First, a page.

Adaptive technology on a daily basis

My last post leads me to a question I get a lot. The question is doing a lot of your devices talk? Truthfully the answer to this is no. My microwave is something the apartment through in, and I have little bump dots on it marking the buttons I press frequently. Mine looks like a t sort of. I have a dot on the 2 5 8 0 start clear and add 30 seconds. My oven is the same I have a dot on plus or minus bake start and stop. Basically the temperature is done off memory. I know it starts at 350 and goes up or down by 10. I use my IPad for a timer actually, and my finger to check if something is done. Depending on what it is I can use a fork or feel the texture as well. Meat is a good example of this.

I use my phone and IPad a lot for clocks, because they’re always on me. I hate those talking clocks. The most annoying/funny thing is when you’re at a blind convention, and 20 watches go off at different times. I don’t know who invented such a dumb idea as a talking watch, but they make it so intrusive. I wonder what the time is loud ding the time is 1:35 P.M… Now everyone in your meeting or class knows you’re bored. I loved the braille watches, but if you weren’t careful the hands would move under your fingers messing up the time.

I use a color identifier sometimes which you put I’ll call it the eye of the unit on a piece of clothing it will give you the color in voice. One thing funny I remember about this product was at my old job there was a girl named Nikki who I worked with. She wanted me to see if it would say her skin was black, but it said pale pink. That provided about a weeks’ worth of comedy. The device isn’t 100% accurate, but with picking out matching outfits it at least gets you in the ball park.

As far as my TV goes I have Uverse. It is the only service I’ve used that allows for me to control the dvr with my IPhone and is accessible. Time Warner has an app, but for my area the dvr feature isn’t usable. I wish I could have a talking dvr, or that I had the ability to change settings in my TV, but for now it still remains a dream. The Apple TV is also accessible. I love it, and I enjoy it reading menus to me.

Overall the things I use on a daily basis are normal products which I make usable rather than the other way around. The IPhone has really made me less dependent on blindness only products like a bill reader. There are actually a lot of hard feelings between blind people and some of the venders, because they made tons of money off of us over the years. For example as late as 2004 a braille computer would cost $6000 and not even have a gig of storage. You could use SD cards, but for 6 grand probably should have had better specifications. The thought is that basically these companies would make a product pocketing a lot of the cost. While a braille display probably costs a grand or two there really isn’t much cost outside of that. Also it was uncovered a few years ago they’d charge us $200 to send the unit back to do a battery change. One guy opened the back of the computer and it was 6 AA batteries’s taped together. Seriously a $6000 product and you’re using AA batteries and charging people a few hundred for changing it.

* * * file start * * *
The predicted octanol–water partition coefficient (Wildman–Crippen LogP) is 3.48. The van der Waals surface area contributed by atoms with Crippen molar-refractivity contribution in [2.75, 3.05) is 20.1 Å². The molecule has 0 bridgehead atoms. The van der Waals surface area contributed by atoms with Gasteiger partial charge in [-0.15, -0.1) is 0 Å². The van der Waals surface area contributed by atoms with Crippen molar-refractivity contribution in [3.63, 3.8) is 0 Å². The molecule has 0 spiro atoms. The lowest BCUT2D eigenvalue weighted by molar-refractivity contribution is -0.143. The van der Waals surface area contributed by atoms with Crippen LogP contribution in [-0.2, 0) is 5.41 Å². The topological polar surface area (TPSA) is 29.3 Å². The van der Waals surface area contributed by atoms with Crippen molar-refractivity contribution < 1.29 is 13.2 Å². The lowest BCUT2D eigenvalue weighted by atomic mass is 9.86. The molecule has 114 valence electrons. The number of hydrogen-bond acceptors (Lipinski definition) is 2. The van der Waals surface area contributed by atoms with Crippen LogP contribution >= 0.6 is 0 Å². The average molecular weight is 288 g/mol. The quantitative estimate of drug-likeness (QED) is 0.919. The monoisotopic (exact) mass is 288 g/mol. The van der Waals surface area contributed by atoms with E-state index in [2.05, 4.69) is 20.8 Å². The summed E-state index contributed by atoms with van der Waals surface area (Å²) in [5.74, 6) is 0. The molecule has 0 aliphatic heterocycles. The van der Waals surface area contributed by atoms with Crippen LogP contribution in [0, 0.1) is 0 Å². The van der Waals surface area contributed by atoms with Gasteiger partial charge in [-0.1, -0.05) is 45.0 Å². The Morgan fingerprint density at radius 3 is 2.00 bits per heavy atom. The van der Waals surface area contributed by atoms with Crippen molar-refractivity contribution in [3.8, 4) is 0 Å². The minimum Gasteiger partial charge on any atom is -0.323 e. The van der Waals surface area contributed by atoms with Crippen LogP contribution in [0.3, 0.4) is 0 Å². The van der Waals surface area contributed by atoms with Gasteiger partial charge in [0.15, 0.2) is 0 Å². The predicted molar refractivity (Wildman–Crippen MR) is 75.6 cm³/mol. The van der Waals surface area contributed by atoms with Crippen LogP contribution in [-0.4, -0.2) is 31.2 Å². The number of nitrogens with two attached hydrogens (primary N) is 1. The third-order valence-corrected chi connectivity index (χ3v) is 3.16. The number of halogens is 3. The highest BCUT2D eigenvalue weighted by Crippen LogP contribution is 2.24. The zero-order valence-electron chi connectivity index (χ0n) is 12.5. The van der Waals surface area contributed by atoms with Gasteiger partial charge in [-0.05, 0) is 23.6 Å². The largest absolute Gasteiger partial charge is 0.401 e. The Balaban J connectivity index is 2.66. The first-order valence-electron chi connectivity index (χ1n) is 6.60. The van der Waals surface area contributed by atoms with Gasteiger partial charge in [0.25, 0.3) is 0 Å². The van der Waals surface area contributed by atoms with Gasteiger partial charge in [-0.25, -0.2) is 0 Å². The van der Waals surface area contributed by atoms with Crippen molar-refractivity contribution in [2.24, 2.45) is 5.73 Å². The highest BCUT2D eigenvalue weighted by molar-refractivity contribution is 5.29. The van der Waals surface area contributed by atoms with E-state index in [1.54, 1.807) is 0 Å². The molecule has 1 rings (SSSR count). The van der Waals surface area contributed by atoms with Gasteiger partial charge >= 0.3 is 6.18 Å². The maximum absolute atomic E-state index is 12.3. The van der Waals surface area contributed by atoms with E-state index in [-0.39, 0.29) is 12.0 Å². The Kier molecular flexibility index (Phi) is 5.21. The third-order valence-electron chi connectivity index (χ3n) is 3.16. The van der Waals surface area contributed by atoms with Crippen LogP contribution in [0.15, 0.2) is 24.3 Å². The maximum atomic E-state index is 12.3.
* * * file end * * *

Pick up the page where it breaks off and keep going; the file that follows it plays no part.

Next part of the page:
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2 thoughts on “Adaptive technology on a daily basis

  1. hahaha i so know what you mean out talking watches, they should be banned!

    I love the penfriend for labelling things and openbook for reading printed material

  2. I wish we had more of a mobile solution for reading mail. Sitting down at a computer with Open Book is frustrating. I sold my MAC recently, so I have no computer only an Ipad and Iphone. The Pen Friend is pretty cool I agree!

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